I wrote the kind of book I liked to read. The kind where the writer makes me laugh, makes me cry, makes me wait, even, but most of all makes me care about the characters. Admittedly, that’s just my preference. You might prefer your crime novels to concentrate firmly on stimulating the brain rather than the funny bone. But i didn’t see any reason not to try to do both.
This approach provided the bonus that I had far more fun with Rafferty than I imagine the more high-minded writers have with their characters.
And writing is meant to be fun, isn’t it? It’s meant to be enjoyable. If it isn’t why do it?  After all those dead-end jobs I mentioned in my first post I was determined that I would end up doing something I liked.
There’s no reason why, just like me, you shouldn’t ‘do your own thing’ and attract a publisher who goes ‘mm. This is different.’
So, go and have fun. And give me another crime novel that provides the occasional chuckle. If you do you’ll be guaranteed one fan.
Oh. I forgot to tell you how to commit the perfect murder as I promised in the first post of this three-parter. First you –
Oh! Darn it.  Look at the time. I must fly! Till next time.


The Hanging Tree, my latest ebook, is now live on amazon. This is the fourth in my Rafferty & Llewellyn mystery series and my fourth ebook.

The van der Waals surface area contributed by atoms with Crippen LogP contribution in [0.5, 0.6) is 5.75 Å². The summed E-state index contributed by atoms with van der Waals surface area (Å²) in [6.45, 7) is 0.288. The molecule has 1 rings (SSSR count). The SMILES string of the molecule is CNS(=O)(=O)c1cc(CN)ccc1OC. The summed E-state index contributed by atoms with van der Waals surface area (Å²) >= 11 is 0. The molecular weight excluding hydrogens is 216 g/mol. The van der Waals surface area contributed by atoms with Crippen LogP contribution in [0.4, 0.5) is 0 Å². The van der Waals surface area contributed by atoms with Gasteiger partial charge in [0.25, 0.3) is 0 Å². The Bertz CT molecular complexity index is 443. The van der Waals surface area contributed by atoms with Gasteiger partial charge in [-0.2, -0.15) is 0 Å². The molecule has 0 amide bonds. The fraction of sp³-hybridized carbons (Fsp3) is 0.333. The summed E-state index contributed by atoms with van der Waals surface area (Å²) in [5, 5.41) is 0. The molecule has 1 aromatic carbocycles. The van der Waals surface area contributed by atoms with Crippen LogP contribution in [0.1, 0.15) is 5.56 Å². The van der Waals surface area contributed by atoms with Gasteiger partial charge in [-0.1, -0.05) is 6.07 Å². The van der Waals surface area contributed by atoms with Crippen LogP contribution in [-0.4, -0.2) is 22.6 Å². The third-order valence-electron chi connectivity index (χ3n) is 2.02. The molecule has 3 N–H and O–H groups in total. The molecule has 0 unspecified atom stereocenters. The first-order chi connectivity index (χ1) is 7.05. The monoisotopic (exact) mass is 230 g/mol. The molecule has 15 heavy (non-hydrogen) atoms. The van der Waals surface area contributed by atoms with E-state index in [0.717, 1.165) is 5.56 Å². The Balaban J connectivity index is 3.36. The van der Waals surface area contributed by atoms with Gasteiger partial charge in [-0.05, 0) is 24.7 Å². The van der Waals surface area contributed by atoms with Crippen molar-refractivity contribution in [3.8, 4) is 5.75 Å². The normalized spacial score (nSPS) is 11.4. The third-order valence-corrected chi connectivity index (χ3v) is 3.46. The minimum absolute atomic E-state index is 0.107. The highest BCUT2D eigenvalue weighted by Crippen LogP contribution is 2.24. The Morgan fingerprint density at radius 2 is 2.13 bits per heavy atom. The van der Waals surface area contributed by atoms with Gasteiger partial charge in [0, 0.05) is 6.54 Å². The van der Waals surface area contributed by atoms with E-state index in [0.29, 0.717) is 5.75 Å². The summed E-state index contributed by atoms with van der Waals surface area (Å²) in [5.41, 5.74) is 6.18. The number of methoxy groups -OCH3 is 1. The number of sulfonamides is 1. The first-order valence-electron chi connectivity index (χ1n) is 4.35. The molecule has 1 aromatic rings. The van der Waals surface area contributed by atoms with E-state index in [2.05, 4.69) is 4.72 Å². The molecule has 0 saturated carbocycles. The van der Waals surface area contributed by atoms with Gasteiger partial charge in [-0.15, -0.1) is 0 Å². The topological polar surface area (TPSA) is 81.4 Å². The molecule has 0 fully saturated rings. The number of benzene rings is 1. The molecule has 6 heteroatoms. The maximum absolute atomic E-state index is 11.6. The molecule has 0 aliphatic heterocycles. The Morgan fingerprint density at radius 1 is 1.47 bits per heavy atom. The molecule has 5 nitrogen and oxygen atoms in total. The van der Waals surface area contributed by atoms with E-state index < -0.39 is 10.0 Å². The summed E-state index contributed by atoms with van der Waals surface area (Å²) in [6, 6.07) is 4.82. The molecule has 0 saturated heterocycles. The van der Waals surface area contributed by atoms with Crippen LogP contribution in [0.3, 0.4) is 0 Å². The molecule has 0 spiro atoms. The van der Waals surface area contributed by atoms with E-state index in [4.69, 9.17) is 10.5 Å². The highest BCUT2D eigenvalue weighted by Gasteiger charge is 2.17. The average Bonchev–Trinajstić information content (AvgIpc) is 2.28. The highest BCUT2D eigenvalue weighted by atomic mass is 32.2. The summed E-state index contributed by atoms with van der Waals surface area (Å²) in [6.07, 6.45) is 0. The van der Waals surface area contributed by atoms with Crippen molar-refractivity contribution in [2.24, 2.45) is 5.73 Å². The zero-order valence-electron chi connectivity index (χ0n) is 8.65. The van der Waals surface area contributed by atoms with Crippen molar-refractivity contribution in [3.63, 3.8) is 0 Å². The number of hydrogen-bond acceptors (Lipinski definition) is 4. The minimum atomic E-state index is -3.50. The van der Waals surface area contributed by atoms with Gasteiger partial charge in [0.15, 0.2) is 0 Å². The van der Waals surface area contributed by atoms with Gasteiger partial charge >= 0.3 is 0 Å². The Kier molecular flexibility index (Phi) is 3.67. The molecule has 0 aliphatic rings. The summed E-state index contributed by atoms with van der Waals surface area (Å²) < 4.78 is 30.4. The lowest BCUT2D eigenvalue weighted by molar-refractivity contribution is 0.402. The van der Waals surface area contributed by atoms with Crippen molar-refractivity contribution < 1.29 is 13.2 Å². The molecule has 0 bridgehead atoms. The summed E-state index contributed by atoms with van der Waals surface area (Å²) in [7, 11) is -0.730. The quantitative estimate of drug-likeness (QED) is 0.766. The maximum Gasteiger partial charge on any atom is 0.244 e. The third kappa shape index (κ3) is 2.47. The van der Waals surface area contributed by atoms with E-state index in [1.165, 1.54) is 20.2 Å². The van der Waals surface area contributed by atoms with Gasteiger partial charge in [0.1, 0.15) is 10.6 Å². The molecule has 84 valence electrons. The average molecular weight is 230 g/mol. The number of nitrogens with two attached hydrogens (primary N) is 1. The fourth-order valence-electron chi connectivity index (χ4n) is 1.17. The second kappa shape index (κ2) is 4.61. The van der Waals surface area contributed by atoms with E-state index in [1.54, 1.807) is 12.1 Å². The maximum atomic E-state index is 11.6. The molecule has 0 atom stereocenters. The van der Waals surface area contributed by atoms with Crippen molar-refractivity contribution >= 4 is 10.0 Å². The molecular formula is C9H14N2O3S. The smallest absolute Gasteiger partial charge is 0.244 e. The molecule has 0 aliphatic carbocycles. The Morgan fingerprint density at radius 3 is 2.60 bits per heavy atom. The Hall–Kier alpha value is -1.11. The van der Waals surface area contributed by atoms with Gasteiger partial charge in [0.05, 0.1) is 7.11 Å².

I’ve made a trailer. I’ve been having a little trouble uploading my trailers lately, so I hope this upload goes okay.



This morning, Dead Before Morning is No 28 in UK Police Procedural Bestsellers in ALL categories, including print! Woo! Hoo!


Well, it’s now up on kindle, minus the cover at the moment, as I received this after the book content. But that will adorn the book shortly. But what I’ve done differently with this one is to embed my trailer into the actual book. How advanced is that? Needless to say, I wasn’t responsible for it – I just asked and it was done by my lovely ebook formatters and her staff.

Here’s the trailer:

Hitch thinks it’s a hoot, but she may be biased!